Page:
- Slow heart rate
If you’d prefer to avoid these risks altogether, The Honest Company makes a fluoride free toothpaste containing only all natural ingredients. For your child’s safety, it would be worthwhile to seek out a fluoride free toothpaste, which can be very hard to do at a regular supermarket or drug store.
Just what is “optimally fluoridated” water? If fluoride is so great, why isn’t more fluoride better?
The U.S. Environmental Protection Agency (EPA) limits the fluoride that can be present in public drinking-water supplies to 4 mg/L (maximum contaminant level, or MCL) to protect against crippling skeletal fluorosis, with a secondary maximum contaminant level (SMCL) of 2 mg/L to protect against objectionable enamel fluorosis.
Obviously, they are aware that too much fluoride can have very damaging effects to the body. However, we are exposed to the chemical through other sources besides drinking water.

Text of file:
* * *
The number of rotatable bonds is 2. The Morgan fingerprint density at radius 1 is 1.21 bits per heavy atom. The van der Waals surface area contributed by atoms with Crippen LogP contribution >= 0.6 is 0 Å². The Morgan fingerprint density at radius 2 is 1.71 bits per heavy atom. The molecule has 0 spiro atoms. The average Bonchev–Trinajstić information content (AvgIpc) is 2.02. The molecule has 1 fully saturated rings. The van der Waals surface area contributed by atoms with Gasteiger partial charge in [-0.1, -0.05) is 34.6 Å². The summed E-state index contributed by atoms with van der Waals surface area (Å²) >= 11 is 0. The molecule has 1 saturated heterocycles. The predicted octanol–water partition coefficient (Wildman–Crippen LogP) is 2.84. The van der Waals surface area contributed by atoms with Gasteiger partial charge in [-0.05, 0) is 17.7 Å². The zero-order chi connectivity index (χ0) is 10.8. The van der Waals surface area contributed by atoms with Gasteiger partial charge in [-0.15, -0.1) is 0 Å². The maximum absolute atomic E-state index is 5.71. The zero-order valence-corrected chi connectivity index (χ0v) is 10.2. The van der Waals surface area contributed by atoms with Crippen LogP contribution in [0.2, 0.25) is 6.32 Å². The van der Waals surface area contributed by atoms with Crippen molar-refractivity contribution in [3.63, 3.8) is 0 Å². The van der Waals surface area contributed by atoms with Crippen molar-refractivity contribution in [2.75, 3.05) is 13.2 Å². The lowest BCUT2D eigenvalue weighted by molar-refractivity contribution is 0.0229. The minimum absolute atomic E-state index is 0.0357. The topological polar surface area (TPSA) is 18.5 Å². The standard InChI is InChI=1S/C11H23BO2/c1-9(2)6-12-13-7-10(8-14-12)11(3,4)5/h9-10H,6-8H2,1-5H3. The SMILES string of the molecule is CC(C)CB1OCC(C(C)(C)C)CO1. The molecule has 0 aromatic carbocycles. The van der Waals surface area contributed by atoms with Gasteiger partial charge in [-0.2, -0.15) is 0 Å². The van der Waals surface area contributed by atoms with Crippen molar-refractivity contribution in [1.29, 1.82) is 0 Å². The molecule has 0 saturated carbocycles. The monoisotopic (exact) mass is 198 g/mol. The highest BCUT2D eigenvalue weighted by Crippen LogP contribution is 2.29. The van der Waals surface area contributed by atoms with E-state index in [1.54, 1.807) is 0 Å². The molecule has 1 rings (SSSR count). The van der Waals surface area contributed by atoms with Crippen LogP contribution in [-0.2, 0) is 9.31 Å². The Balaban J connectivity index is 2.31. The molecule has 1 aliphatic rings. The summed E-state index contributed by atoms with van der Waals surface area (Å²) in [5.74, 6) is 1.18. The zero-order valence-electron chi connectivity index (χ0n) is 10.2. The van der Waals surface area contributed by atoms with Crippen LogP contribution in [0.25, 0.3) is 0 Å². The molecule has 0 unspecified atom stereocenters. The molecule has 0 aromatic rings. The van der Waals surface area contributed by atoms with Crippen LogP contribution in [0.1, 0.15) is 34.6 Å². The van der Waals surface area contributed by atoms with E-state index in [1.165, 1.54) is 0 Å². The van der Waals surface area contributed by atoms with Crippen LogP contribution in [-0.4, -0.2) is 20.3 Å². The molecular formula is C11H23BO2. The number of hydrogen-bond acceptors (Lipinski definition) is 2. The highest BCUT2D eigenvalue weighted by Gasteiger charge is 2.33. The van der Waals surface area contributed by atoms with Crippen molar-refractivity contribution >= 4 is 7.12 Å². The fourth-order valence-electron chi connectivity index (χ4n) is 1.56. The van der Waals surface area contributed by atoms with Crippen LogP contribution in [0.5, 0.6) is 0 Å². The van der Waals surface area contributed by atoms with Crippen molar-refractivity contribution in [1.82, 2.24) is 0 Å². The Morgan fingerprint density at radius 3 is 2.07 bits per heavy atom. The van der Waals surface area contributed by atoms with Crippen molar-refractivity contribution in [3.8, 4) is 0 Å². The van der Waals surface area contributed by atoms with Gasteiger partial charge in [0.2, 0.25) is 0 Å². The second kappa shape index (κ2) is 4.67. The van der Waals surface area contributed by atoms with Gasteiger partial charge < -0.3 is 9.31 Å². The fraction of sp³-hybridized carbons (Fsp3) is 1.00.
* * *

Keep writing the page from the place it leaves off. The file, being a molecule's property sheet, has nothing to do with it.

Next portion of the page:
In 2011, the California Department of Health cited reasons why they were recommending a reduction in the recommended levels of fluoride in the water:
“There is no change regarding federal health officials’ strong and long-standing support regarding the value of fluoridation of drinking water. The proposed change in the optimal levels is a result recent scientific evidence in four areas on the subject: 1) the effectiveness of fluoridation on dental caries prevention and control for all age groups, 2) the availability of fluoride through other sources, 3) trends in the prevalence and severity of dental fluorosis, and 4) fluid intake by children across various ambient air temperatures.
The January 13, 2011, announcement regarding fluoride levels in water is aimed at minimizing the chance that children develop dental fluorosis, a typically mild condition that causes a discoloration of teeth.
The CDPH Drinking Water Program and the Office of Oral Health are reviewing the proposed change and will provide comments to HHS.
California water systems practicing fluoridation are still required to comply with state fluoridation regulations (Title 22, Chapter 15, Article 4.1, Sections 64433 – 64434, CCR). Therefore, it is important to continue fluoridation in accordance with your CDPH public water supply permit and state regulations. However, until further notice, CDPH recommends that water systems practicing fluoridation operate their fluoridation system toward the lower end of their range prescribed in their permit and/or Section 644332.2, yet remain compliant with the requirements in Section 64433.3(b)”